The European Commission has welcomed the definitive adoption recently by the EU's Council of Ministers of measures to better protect workers from risks linked to exposure to chemicals at the workplace. The new Directive amends five existing EU health and safety Directives on protection of workers from exposure to harmful chemicals to align them with the latest rules on classification, labelling and packaging of chemicals (Regulation (EC) 1272/2008). Member States now have until 1 June 2015 to implement the new Directive in their national legislation.
"These modifications further strengthen the protection of workers against risks related to the use of dangerous chemicals at work, aligning the EU legislation to highest international standards and ensuring full consistency of health and safety law", said European Commissioner for Employment, Social Affairs and Inclusion László Andor. "The alignment of worker protection requirements with the new labelling system will allow both employers and workers to understand the risks involved in the use of dangerous chemicals so that health and safety is not jeopardized in the workplace".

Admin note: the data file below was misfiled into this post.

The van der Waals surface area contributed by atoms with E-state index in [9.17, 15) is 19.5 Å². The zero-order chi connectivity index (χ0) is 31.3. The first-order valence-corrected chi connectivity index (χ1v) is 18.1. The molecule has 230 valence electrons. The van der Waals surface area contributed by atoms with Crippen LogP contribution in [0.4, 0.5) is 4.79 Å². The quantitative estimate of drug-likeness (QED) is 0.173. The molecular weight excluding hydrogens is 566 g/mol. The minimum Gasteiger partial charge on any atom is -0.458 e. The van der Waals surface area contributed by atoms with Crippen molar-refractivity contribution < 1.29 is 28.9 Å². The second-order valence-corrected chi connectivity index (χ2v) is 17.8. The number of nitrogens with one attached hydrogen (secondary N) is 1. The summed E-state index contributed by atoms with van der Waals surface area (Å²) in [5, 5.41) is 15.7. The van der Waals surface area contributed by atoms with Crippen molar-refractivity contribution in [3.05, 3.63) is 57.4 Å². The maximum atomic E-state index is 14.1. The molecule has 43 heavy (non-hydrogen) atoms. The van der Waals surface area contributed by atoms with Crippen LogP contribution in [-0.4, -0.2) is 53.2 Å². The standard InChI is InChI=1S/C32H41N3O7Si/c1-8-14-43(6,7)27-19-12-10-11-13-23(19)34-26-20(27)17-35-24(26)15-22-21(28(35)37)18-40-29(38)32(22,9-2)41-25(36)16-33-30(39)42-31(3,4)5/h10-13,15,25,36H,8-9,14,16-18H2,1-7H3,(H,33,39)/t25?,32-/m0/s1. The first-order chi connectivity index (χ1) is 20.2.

Every day millions of EU workers are potentially exposed to hazardous chemicals in a wide range of employment sectors including manufacturing and service industries, agriculture, health care and education.
The new rules will ensure that the requirements of the five Directives, which protect workers when usingchemicals, are brought in line with the recently introduced new rules for the supply of chemicals. Manufacturers and suppliers of chemical substances and mixtures will have to provide harmonised labelling information on hazard classification, alerting the user to the presence of hazardous chemicals, the need to avoid exposure and the associated risks. Employers use this information when carrying out workplace risk assessments. This allows employers to put in place appropriate risk management measures to protect workers' health and safety, such as process enclosure, ventilation systems and the use of personal protective equipment.
The rules will also make a significant positive contribution to a more global approach to the terminology used in the chemical Regulation. This will contribute to improving a common understanding on chemical risk management issues not only in the EU but also with the EU's key trading partners across the world.
To assist employers and workers in managing the practical implications of the new system for chemical packaging and labelling, the Commission has published some guidance materials, available, free of charge, via its web site.
SOURCE: European Commission